Wednesday morning, in what marks a tectonic shift in the publishing industry, the New York Times is expected to officially begin a long-awaited partnership with Facebook to publish articles directly to the social media giant, a source with direct knowledge of the talks told me. According to people familiar with the negotiations, the Times will begin publishing select articles directly into Facebook's news feed. BuzzFeed, NBC News, and NatGeo are said to be also joining the rollout, among others. (Update: The Times confirms that Facebook will beginning directly hosting its articles on Wednesday.)
The deal raises all sorts of knotty questions for the Times. How many articles will Facebook get to publish per day? What is the revenue sharing breakdown? How does the Times protect the independence of its journalism, say, if the paper runs a hard-hitting investigation on Facebook? And what happens when the Times allows Facebook to insert itself between its journalism and its readers?
Not surprisingly, the prospect of a Facebook partnership is generating palpable anxiety inside the Times newsroom, with some Times journalists casting it as an end-of-the-Times-as-we-know-it inflection point. When rumors of a deal surfaced last October, the Times' late media columnist David Carr articulated this view, writing, "The wholesale transfer of content sends a cold, dark chill down the collective spine of publishers, both traditional and digital insurgents alike."
Another source of anxiety: the secrecy around the deal. "It's referred to as the 'confidential project.' No one will talk about it," one senior Times executive told me.
The talks have been dragging out for weeks as Times CEO Mark Thompson has pushed for the most favorable terms. According to one source familiar with the talks, a major sticking point for the Times has been ensuring that any Facebook deal protects its paid digital audience, which is crossing the crucial 1 million subscriber mark. "The New York Times' obsession with this product is their subscribers," the source said. "They shouldn't kill their subscriber business and the data around that.” Officials with the Times and Facebook did not respond to requests for comment.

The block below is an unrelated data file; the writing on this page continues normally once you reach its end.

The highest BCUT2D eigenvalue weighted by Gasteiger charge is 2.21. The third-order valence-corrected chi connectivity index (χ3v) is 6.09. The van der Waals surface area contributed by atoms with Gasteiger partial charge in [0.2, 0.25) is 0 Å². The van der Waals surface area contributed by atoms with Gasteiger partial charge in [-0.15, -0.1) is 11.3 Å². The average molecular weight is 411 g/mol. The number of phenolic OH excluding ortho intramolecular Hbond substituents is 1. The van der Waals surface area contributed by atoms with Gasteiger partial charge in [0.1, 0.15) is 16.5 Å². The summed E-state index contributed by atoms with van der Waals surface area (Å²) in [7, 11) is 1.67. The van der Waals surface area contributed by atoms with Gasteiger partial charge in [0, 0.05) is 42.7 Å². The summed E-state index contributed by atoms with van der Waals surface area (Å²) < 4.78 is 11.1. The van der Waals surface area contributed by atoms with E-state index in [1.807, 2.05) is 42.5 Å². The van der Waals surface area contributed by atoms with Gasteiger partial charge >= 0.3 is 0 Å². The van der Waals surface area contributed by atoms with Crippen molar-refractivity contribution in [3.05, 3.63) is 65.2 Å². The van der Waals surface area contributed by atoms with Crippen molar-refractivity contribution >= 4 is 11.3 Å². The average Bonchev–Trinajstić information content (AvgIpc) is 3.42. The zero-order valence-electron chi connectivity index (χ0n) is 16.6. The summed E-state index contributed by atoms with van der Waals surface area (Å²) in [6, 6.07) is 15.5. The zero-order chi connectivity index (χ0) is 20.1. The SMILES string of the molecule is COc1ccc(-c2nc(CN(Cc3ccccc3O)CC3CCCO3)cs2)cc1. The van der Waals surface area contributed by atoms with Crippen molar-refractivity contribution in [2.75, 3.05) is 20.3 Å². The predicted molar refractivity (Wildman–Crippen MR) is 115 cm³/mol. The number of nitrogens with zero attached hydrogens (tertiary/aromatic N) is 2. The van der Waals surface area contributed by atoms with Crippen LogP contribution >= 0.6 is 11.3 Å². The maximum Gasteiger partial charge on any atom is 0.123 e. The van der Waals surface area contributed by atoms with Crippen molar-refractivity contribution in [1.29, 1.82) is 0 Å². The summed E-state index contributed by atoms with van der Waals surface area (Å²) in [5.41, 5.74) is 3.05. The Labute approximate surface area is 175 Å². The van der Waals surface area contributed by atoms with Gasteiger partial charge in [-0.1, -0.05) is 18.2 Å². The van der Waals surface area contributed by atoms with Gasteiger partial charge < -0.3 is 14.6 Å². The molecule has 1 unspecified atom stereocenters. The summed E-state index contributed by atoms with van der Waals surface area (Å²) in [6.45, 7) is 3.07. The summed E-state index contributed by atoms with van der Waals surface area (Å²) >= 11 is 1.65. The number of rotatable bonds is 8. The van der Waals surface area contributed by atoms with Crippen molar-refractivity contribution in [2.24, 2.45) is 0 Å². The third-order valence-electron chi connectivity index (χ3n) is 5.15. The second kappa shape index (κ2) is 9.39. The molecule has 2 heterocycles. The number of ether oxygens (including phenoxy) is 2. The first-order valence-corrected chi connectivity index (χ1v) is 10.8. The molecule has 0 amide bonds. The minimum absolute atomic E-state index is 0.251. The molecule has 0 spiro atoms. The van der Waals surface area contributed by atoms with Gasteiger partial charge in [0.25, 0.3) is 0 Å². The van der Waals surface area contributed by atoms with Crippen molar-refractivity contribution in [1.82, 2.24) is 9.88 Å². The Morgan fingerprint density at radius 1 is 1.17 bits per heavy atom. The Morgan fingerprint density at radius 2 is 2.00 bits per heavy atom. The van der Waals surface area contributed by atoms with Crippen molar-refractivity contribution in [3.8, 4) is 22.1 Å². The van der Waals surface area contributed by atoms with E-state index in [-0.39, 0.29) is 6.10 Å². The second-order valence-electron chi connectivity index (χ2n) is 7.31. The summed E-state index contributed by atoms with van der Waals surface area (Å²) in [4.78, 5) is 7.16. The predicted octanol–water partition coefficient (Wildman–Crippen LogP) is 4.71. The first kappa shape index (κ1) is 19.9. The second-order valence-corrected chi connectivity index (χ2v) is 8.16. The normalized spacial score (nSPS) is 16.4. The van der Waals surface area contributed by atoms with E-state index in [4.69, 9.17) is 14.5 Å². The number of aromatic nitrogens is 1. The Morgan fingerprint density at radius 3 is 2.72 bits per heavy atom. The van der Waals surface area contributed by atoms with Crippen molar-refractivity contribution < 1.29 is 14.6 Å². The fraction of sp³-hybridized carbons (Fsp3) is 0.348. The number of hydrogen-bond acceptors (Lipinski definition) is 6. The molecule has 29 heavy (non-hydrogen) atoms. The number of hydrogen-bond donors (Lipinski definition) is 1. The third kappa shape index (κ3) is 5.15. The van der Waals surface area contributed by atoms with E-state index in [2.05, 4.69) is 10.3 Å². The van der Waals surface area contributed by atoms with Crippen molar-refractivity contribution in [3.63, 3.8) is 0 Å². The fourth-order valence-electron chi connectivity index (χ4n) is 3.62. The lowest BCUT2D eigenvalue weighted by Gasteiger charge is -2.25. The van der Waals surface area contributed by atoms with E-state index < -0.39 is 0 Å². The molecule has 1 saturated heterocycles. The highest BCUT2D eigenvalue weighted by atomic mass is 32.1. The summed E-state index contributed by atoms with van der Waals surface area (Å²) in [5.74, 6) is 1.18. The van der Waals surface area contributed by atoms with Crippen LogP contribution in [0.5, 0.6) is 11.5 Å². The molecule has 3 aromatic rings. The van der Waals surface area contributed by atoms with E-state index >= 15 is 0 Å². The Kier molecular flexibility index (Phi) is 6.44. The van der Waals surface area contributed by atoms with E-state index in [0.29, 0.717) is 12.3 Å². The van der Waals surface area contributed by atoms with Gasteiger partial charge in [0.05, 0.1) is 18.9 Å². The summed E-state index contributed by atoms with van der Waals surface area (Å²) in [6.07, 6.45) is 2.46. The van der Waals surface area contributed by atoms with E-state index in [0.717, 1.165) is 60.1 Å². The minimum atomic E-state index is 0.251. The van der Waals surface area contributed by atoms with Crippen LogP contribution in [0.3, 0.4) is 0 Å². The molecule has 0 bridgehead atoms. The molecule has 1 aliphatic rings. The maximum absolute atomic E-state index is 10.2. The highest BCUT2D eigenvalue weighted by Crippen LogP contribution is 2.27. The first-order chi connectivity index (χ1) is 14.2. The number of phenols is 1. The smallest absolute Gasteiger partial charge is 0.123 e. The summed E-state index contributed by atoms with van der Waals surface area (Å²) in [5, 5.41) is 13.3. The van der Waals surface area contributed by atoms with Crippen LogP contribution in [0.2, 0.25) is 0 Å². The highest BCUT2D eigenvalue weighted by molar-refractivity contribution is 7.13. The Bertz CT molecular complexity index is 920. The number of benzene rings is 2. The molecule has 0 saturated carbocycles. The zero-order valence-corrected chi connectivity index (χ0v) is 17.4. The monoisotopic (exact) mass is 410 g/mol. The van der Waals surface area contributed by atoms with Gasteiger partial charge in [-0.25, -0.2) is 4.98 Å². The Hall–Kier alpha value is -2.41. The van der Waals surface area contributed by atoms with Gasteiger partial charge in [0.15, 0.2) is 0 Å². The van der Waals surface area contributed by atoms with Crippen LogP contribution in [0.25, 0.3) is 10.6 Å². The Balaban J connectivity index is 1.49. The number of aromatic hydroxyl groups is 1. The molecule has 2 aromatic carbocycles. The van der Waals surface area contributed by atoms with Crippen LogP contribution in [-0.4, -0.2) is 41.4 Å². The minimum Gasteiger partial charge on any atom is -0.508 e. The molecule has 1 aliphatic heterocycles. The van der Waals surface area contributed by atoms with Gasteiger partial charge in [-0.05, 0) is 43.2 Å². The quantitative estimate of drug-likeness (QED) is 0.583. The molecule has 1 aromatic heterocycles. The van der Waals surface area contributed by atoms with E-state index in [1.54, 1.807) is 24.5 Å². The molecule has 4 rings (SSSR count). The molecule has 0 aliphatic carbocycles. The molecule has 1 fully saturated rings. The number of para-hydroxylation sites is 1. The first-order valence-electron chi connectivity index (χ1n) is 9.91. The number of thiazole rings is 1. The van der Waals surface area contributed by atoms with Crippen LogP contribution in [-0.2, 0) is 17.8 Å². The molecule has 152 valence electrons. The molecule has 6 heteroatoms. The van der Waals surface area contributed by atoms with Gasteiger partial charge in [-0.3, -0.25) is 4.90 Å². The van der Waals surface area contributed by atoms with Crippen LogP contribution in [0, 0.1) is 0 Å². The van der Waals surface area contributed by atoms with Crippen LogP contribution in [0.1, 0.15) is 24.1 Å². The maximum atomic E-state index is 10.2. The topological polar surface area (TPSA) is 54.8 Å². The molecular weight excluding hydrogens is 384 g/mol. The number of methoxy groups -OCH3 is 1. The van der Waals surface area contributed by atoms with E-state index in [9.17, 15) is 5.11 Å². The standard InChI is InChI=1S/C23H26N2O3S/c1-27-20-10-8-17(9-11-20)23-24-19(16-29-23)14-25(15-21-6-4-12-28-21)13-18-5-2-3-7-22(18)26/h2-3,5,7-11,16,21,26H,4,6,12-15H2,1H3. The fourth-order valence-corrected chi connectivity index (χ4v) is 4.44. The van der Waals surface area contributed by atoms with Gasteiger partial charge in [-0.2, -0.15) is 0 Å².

As much as anything, the Facebook deal is a concession by Times publisher Arthur Sulzberger Jr. that the paper's app strategy failed to produce the turnaround the company hoped for. Now the Times is throwing its fate into Facebook's hands. "This is really about the crown jewels," a senior media executive familiar with the deal told me. "The stakes are that high."
UPDATE: This afternoon, a Times spokesman contacted me to point out that the Times views its Facebook partnership as an "experiment." In a statement, Eileen Murphy, the Times' vice-president for corporate communications, wrote: "There is an engaged and growing audience on Facebook for The Times, and our goal in participating in Instant Articles is to improve that audience’s experience with our journalism on the global Facebook platform, deepen their engagement with The Times and ultimately develop a more seamless way to convert them into subscribers. Moving forward, we plan to experiment with how much content we provide and what kinds of articles we will feature."